Yes, nude camping is legal in Arizona. However, it depends on whether other people around you are offended by it or not. It also depends on which state or federal agency has jurisdiction. The way the law is written in Arizona, public nudity is legal as long as nobody else has a problem seeing you naked.
Is Nude Camping Legal in Arizona?
Arizona has a law under its Criminal Code addressing indecent exposure…
A person commits indecent exposure if he or she exposes his or her genitals or anus or she exposes the areola or nipple of her breast or breasts and another person is present, and the defendant is reckless about whether the other person, as a reasonable person, would be offended or alarmed by the act.§ 13-1402 Indecent Exposure
In other words, it’s legal go around naked outside as long as the other people who can see you don’t mind. The only exception to this law is breastfeeding. In this case, breastfeeding is always legal, no matter the situation.
Penalties for Illegal Public Nudity in Arizona
If you are arrested for indecent exposure and found guilty in an Arizona court of law, the minimum penalty is six (6) years in prison. The maximum sentence is fifteen (15) years. It varies on the age of the person who is offended, if the exposure was sexually motivated, and if the offender committed a repeat offense.
Tips for Going Nude Camping in Arizona
If you want to enjoy your camping experience by removing clothing, consider the following…
- Make sure to ask others within visible distance if they will be offended by you being nude. It’s important to ask, “Will you be offended”, because it demonstrates that you were not reckless with your nudity, and that they will have to answer yes or no.
- Stay close to your camp. Once you have wandered far enough away from your camp, towards an area that can be considered public or common, it could be argued that you have become reckless. However, if you remain close to your camp, you could argue that you tried to respect other people’s rights.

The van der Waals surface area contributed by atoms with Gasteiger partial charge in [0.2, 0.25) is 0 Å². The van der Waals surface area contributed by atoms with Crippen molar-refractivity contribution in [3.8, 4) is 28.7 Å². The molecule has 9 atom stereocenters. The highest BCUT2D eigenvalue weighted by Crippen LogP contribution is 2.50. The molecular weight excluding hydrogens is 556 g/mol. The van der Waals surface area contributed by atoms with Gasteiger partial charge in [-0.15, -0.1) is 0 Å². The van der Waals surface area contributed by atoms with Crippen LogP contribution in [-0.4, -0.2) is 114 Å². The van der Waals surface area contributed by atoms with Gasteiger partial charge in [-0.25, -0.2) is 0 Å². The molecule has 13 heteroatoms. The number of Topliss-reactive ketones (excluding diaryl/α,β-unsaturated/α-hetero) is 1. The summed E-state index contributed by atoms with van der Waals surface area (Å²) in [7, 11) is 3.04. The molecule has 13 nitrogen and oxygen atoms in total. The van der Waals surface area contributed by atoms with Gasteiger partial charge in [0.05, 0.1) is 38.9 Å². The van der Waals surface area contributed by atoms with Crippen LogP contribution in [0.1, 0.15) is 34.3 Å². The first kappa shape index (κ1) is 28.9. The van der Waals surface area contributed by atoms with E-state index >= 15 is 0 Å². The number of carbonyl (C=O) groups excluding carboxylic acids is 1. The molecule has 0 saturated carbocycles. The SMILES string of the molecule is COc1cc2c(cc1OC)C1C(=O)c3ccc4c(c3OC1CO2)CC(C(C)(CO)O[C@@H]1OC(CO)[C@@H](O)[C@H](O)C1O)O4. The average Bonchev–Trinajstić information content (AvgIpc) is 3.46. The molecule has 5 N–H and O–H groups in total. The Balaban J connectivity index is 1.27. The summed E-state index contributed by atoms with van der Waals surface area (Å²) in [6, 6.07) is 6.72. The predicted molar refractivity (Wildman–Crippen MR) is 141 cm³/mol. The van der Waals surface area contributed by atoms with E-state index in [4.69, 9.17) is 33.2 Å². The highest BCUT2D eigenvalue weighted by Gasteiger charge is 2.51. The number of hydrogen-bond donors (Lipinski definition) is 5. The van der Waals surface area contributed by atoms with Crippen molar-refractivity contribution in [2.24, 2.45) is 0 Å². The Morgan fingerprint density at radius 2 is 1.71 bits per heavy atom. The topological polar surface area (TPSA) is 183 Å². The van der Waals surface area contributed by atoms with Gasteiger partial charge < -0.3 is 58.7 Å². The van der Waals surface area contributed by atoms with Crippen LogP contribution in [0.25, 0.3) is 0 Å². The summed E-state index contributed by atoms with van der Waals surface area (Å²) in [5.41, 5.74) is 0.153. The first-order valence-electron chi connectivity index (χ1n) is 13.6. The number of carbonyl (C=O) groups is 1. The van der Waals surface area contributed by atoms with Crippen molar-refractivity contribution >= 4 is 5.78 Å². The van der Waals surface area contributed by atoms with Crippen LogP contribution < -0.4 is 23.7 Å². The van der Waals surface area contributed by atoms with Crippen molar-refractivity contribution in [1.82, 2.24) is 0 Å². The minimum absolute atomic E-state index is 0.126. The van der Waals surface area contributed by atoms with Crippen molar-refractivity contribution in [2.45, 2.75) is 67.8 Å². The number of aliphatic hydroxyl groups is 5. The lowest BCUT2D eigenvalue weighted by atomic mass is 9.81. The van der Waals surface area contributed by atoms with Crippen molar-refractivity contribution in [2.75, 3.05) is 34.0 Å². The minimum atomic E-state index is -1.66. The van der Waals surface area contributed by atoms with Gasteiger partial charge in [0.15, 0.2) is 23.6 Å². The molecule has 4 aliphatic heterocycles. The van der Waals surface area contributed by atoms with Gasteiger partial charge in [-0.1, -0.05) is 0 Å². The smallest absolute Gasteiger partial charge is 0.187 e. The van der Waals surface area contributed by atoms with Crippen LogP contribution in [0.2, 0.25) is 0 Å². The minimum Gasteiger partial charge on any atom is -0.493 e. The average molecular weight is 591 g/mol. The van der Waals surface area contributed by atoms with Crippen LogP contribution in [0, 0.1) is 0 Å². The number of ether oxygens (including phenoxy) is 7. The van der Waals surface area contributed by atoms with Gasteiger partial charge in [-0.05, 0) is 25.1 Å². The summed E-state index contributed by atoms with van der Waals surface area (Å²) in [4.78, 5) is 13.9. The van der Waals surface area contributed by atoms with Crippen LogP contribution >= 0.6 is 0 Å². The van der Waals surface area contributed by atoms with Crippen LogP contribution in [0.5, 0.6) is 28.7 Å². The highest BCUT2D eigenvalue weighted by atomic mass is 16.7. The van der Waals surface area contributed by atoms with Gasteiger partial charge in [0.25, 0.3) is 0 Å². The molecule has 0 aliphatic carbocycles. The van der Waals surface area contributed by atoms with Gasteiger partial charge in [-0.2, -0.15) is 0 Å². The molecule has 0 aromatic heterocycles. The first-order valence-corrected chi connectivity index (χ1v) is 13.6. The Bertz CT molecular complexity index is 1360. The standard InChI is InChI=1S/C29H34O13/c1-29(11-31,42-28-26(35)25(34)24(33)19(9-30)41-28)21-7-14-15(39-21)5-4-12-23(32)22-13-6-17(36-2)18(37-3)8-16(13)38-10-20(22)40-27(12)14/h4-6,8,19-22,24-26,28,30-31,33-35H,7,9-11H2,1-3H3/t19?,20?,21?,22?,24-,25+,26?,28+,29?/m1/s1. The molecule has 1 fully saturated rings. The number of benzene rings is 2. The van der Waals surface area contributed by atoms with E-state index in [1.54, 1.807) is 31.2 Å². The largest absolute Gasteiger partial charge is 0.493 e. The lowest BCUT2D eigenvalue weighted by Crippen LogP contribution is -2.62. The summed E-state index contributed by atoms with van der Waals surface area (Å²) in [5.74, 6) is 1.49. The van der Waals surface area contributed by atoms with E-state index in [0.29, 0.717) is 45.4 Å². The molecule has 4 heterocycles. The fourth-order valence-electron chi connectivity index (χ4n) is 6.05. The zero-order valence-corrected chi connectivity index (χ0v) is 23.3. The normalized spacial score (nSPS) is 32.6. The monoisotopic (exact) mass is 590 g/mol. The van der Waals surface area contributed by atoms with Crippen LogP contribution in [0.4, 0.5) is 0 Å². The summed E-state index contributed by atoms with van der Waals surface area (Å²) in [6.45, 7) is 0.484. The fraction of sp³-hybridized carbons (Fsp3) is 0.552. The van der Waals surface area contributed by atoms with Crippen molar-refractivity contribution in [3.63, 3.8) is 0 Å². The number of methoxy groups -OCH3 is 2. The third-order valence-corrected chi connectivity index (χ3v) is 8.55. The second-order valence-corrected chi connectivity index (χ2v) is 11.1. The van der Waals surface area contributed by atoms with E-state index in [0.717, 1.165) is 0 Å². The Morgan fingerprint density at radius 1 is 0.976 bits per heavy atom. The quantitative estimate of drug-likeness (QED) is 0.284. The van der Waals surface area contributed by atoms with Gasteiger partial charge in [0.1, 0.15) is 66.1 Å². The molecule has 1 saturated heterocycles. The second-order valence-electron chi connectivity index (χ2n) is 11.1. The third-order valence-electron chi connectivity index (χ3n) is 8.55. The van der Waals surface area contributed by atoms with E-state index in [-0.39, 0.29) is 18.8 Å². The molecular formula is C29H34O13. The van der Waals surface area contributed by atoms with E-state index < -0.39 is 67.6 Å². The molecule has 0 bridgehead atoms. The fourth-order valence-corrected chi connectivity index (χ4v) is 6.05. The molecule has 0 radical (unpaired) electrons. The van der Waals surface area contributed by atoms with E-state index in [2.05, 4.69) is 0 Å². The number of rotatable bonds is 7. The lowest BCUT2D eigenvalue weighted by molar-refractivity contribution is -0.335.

- Go naked in National Parks! The National Park Service is the only federal land management agency that does not allow state laws to apply. However, the NPS still has a rule against “disorderly conduct” which cites “physically offensive condition” as an example. But, as long as you are far enough away from others, or have received permission from others around you, then technically you are no longer committing disorderly conduct.
Public Nudity in Arizona State Parks
Arizona State Parks & Trails does not specifically cite public nudity as being prohibited, however because it’s a state jurisdiction, the state’s indecent exposure law applies.
Public Nudity on Arizona State Trust Lands
The Arizona State Land Department does not specifically ban public nudity on its lands, however because it’s a state jurisdiction, the state’s indecent exposure law applies.
Other Federal Land Management Agencies
Most federal land management agencies have rules addressing public nudity, indecent exposure, or disorderly conduct…
- Bureau of Land Management – The BLM only has a rule prohibiting the creation of a “public disturbance”. It does not cite public nudity or indecent exposure, however it does cite “creating a hazard or nuisance” as an example. The BLM also allows Arizona’s indecent exposure law to apply, however. (Refer to § 8365.1-4 Public health, safety and comfort)
- U.S. Forest Service – The USFS does not ban public nudity on a nationwide level, however each specific forest and grassland has the power to ban public nudity by a forest order. This order must be posted on its website, and on billboards within campgrounds, picnic areas, and visitor centers. The USFS also allows Arizona’s indecent exposure law to apply, however.
- Apache Sitgreaves National Forest, no known nudity ban
- Coconino National Forest has banned public nudity within the Childs Dispersed Recreation Area, see Forest Order 16-0412-97
- Kaibab National Forest, no known nudity ban
- Prescott National Forest, no known nudity ban
- Tonto National Forest has banned public nudity across its entire forest, see Forest Order 03-12-00-22-04
- National Park Service – The NPS has a rule against disorderly conduct. It goes on cite “physically offensive condition” as an example. However, the way the rule is written, disorderly conduct only exists when you intend to create a public alarm, or you are being reckless with your nudity. Hence, if you have received permission from others around you to be nude, you can argue that you did not create disorderly conduct. The NPS does NOT, however allow Arizona’s indecent exposure law to apply on their lands. (Refer to § 2.34 Disorderly conduct)
- Army Corps of Engineers – The Army Corps of Engineers does not operate any recreation areas in Arizona. They do, however, operate two reservoirs here, however all nearby recreation is outsourced to either Arizona Department of Parks & Recreation, or the Bureau of Land Management. See also, “Army Corps of Engineers Campgrounds in Arizona“.
- U.S. Bureau of Reclamation – The USBR does not specifically ban public nudity, but they do prohibit the creation of a “public alarm or nuisance”. The USBR also allows Arizona’s indecent exposure law to apply to its lands. (Refer to § 423.22 Interference with agency functions and disorderly conduct)
- U.S. Fish & Wildlife Service – The USFWS has a rule that says any act of indecency adopted by the State also applies to its system of national wildlife refuges. (Refer to § 27.83 Indecency and disorderly conduct).